While there’s a far greater likelihood that I’ll assume a Jabba-like stature before I’ll ever assume that of a mighty Klingon or a barbarian, I can still live vicariously through the fictional warriors of old. Yes, I’ve watched Hercules and Xena : Warrior Princess, and sometimes, I even stopped looking at the pretty girls and listened to some of the story. I’ve read the books of Gor, and I’ve played Advanced Dungeons and Dragons. I’m all about the thickly-built warriors, in the most heterosexual way possible.
Which is why I love Robert E. Howard’s Conan. He’s a barbarian, he’s a Cimmerian, he’s a conqueror and a king and an avenger and a… freebooter? Seriously? That sounds more like a jaunty endzone dance than anything a warrior would sensibly do, but whatever Conan does, I’m sure he totally owns it. To the max. And he’s also killing dragons and making out with chicks at the same time.
Conan has been around since the early 1930s, during the revolutionary days of Weird Tales and the emergence of the Lovecraftian and Cthulhu Mythos – a very strange a beautiful time in the evolution of fiction. In fact, the correspondence between Lovecraft and Howard actually precipitated into the intermingling of the Cthulhu mythos and Howard’s world of Cimmeria – essentially making Conan a tangential part of the Lovecraft story cycle, which thrills me to no end. Howard’s character is widely recognized as being ‘the most popular fictional barbarian‘, and he’s also spawned a large number of collectibles over the years, outside of the original series of books written about him and Weird Tales magazine – which are collectible themselves in their earlier editions, and fetch hundreds upon hundreds of dollars.
In 1975 (and again in 1979), the Mego company released their action figure version of Conan – the earliest articulated figural depiction of Conan, who would not appear again in a superhero-based line of toys until 2007′s Legendary Comic Book Heroes from Marvel Toys. That’s not to say that there weren’t a lot of Conan toys in the interim, but they existed in lines by themselves, including Hasbro’s 1992 efforts, and 2 whole lines of stunning Conan mini-statues released by McFarlane Toys in 2004 and 2005. McFarlane’s line was the very first collection to feature the all-important warrior princesses, monsters, and slave girls that made the Conan series so darned alluring. Dark Horse also released a small Conan statue to coincide with 2007′s Conan video game release, for XBox and PS3.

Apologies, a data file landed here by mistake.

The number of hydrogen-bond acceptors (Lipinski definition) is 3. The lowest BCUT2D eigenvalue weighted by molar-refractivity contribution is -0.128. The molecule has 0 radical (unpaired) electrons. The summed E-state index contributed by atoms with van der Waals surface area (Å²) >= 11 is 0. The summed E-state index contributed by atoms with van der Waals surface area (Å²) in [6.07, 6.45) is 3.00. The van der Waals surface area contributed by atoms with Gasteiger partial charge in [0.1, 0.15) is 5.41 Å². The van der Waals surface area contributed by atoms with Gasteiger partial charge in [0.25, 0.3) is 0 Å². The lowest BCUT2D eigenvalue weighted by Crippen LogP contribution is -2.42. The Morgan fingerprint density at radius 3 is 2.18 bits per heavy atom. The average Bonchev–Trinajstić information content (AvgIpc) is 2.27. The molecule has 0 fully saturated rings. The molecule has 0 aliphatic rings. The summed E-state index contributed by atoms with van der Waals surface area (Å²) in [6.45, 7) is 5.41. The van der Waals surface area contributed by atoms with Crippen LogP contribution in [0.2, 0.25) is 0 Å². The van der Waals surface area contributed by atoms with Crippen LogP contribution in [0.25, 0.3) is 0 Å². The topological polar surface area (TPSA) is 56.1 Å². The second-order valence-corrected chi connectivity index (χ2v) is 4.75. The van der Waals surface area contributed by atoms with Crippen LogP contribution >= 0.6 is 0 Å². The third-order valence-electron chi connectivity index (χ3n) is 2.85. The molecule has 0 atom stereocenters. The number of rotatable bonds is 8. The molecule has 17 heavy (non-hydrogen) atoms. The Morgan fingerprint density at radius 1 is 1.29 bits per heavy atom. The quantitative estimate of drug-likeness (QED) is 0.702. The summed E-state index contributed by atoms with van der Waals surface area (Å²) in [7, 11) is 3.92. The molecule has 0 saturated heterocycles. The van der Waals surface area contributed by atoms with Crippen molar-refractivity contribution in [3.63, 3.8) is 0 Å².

This Conan video game was the sixth video game to bear the mythos and name of Conan, being preceded by a handful of PC games, and two notoriously awful, but marginally rare, NES games. The popularity of Conan was only aided by the two movies of the same name, starring Arnold Schwartzenegger, both of which were wildly divergent from the original Robert E. Howard tales. A third Conan movie, unrelated to the previous two, is currently being developed, and follows the original storyline more accurately. Sure. the whole Conan franchise also lost a little bit of depth and credibility with the introduction of the questionable Mr. Schwartzenegger to the fray, but the legitimacy of the franchise is being slowly reclaimed.
Conan was also an award-winning Marvel Comics character for a while, beginning in 1970 and illustrated by the legendary Barry Windsor-Smith and John Buscema. The Conan series, as well as its eight spin-off comics, spawned over 600 issues to read and collect. In 2003, Dark Horse comics took over the character, and has been faithfully publishing (and re-publishing) Conan’s continuing comic book tales.
Add busts, high-end statues and trading cards to the array of available Conan items, and you have yourself a generous smattering of bare-chested, heaving paraphernalia. Let’s see Danielle Steel generate THAT.